I ponder what would happen if the amazing teachers of this state...those who bring results every day, began to get into the conversation, not in the political realm as part of a group or position, but as a true voice as to how powerful teaching and learning happens. The research proves it is not a canned program or a specific text book. Student achievement is grown through powerful, reflective teaching by expert teachers.
Most educators see this election as a negative and when we consider the changes to our own world it will bring, we are probably correct. The great schools will feel the impact equally with those schools that are not so great. However, we can do something about it. We can take on Jack Welch's quote and change before we have to!
Beat the drum that you, a teacher, desire the best for each child.
You, a teacher, know how to increase student achievement and you can discuss it with intelligence.
You, a teacher, even with students from the poorest homes, can demonstrate compassion and bring about a high degree of learning.
You, a teacher, require educational standards, but you do not need scripted lessons or canned curricula, because you are an educated and intelligent professional who can wisely make decisions for your students based upon the needs they display each minute of the day. (Hattie, 2003; Good & Brophy, 2008)
You, a teacher, are willing to police your own profession and remove those who are unwilling to work as hard as you do, those who do not understand their own content, and those who are unprepared and unwilling to help a child. You desire a fair contract that will allow you to speak your oppositions, but will not allow unproductive teachers to remain in our profession for 30 years.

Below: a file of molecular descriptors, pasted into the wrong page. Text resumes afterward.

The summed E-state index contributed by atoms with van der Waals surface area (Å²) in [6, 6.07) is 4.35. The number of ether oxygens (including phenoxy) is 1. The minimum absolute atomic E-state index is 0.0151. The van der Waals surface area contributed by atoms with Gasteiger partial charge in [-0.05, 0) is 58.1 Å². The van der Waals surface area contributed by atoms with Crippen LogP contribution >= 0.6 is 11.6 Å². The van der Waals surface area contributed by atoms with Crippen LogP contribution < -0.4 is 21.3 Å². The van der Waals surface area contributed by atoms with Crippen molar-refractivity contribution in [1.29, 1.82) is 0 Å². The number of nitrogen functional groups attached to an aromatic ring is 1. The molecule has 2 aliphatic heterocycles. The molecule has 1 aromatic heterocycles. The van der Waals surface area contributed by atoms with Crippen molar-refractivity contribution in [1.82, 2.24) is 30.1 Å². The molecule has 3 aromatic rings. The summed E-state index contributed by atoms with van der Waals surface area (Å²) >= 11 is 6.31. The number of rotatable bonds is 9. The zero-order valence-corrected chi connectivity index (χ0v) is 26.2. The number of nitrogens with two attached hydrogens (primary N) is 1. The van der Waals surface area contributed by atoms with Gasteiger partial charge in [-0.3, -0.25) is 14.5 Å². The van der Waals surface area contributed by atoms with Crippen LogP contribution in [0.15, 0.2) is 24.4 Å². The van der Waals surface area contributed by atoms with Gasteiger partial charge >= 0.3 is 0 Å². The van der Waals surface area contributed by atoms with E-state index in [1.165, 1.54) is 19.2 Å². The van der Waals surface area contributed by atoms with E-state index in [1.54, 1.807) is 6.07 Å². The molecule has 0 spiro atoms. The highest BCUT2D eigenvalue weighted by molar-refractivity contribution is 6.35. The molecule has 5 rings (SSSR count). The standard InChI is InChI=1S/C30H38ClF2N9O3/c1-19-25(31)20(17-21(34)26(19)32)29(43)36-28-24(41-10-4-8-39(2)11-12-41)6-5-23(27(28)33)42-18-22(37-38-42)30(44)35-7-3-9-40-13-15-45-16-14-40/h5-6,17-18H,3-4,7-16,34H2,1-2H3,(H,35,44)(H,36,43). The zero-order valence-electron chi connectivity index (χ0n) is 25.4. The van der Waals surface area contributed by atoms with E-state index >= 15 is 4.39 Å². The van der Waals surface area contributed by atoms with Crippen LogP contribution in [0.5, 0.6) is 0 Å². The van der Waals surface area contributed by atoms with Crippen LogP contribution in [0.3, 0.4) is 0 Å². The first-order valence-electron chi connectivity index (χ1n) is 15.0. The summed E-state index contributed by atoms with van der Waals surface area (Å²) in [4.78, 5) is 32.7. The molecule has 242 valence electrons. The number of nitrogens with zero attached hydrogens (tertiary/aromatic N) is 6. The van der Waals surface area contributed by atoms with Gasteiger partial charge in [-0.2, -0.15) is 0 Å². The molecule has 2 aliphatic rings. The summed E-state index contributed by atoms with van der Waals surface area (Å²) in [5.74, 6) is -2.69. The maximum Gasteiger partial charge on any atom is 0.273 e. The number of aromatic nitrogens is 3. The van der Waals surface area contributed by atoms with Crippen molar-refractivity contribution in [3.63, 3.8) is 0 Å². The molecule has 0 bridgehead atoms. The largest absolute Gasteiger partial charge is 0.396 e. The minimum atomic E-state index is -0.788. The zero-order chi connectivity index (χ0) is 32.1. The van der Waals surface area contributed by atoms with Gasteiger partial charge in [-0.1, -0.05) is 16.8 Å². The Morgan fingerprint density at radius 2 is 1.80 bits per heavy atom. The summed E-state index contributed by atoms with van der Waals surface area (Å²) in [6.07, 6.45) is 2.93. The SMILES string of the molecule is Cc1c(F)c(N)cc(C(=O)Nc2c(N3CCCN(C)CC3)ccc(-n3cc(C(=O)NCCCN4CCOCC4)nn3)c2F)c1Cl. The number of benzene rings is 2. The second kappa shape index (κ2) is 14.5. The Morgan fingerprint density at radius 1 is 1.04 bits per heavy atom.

You, a teacher, are willing to do this because you know if we do not embrace excellence and police ourselves; those who do not understand our profession will police us.
The public wants change. They have demonstrated that desire whether we agree or not. They trust people with limited educational experience to change things more than veteran educators. The public fears veteran educators will refuse change. The key here is change.
I am not sure the public knows what they want. They just want change. Therefore, we can give them change. By involving ourselves in the change, we can create a system to be something that benefits us all with the focus on the student. There will need to be hard decisions and not so comfortable choices, but we can be the best.
We can get ahead of the change or allow it to be done to us. I recommend the book, Awakening the Sleeping Giant: Helping Teachers Develop as Leaders by Katzenmeyer and Moller. Wake up and began to share what you do in your classrooms. If you are a teacher who makes change, began to talk about what you do and how you get results. Talk about it at the table with your friends, share it in the line at Wal-Mart, and tell your church friends. If by some chance you do not know if you are effective or not, begin to find out what makes an effective teacher. Read, research, connect with others who are effective... we are professionals. We can create our future. We do not have to allow it to happen to us as we passively sit by and watch. We are the change the public needs.
I am a teacher, which in a single word, sums up my passions and my belief in the future.